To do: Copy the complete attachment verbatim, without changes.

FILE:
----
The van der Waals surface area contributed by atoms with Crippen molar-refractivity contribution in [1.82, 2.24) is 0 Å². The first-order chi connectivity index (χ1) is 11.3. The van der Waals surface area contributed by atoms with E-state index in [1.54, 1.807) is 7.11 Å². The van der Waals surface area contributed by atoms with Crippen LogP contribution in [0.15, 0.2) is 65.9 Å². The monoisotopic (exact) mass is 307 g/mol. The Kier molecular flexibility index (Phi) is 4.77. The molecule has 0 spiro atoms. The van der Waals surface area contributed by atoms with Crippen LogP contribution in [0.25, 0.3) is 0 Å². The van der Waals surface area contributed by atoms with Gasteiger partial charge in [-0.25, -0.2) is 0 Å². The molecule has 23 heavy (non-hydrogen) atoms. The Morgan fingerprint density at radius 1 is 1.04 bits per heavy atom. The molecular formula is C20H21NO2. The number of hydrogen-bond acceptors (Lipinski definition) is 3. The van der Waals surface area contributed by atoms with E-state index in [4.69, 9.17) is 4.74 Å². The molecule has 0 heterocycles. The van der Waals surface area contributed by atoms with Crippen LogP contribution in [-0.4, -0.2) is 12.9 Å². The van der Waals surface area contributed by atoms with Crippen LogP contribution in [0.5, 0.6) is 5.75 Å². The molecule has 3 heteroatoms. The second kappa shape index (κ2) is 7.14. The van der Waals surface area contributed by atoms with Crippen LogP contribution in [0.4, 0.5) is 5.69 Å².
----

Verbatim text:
The van der Waals surface area contributed by atoms with Crippen molar-refractivity contribution in [1.82, 2.24) is 0 Å². The first-order chi connectivity index (χ1) is 11.3. The van der Waals surface area contributed by atoms with E-state index in [1.54, 1.807) is 7.11 Å². The van der Waals surface area contributed by atoms with Crippen LogP contribution in [0.15, 0.2) is 65.9 Å². The monoisotopic (exact) mass is 307 g/mol. The Kier molecular flexibility index (Phi) is 4.77. The molecule has 0 spiro atoms. The van der Waals surface area contributed by atoms with Crippen LogP contribution in [0.25, 0.3) is 0 Å². The van der Waals surface area contributed by atoms with Gasteiger partial charge in [-0.25, -0.2) is 0 Å². The molecule has 23 heavy (non-hydrogen) atoms. The Morgan fingerprint density at radius 1 is 1.04 bits per heavy atom. The molecular formula is C20H21NO2. The number of hydrogen-bond acceptors (Lipinski definition) is 3. The van der Waals surface area contributed by atoms with E-state index in [4.69, 9.17) is 4.74 Å². The molecule has 0 heterocycles. The van der Waals surface area contributed by atoms with Crippen LogP contribution in [-0.4, -0.2) is 12.9 Å². The van der Waals surface area contributed by atoms with Crippen LogP contribution in [0.5, 0.6) is 5.75 Å². The molecule has 3 heteroatoms. The second kappa shape index (κ2) is 7.14. The van der Waals surface area contributed by atoms with Crippen LogP contribution in [0.4, 0.5) is 5.69 Å².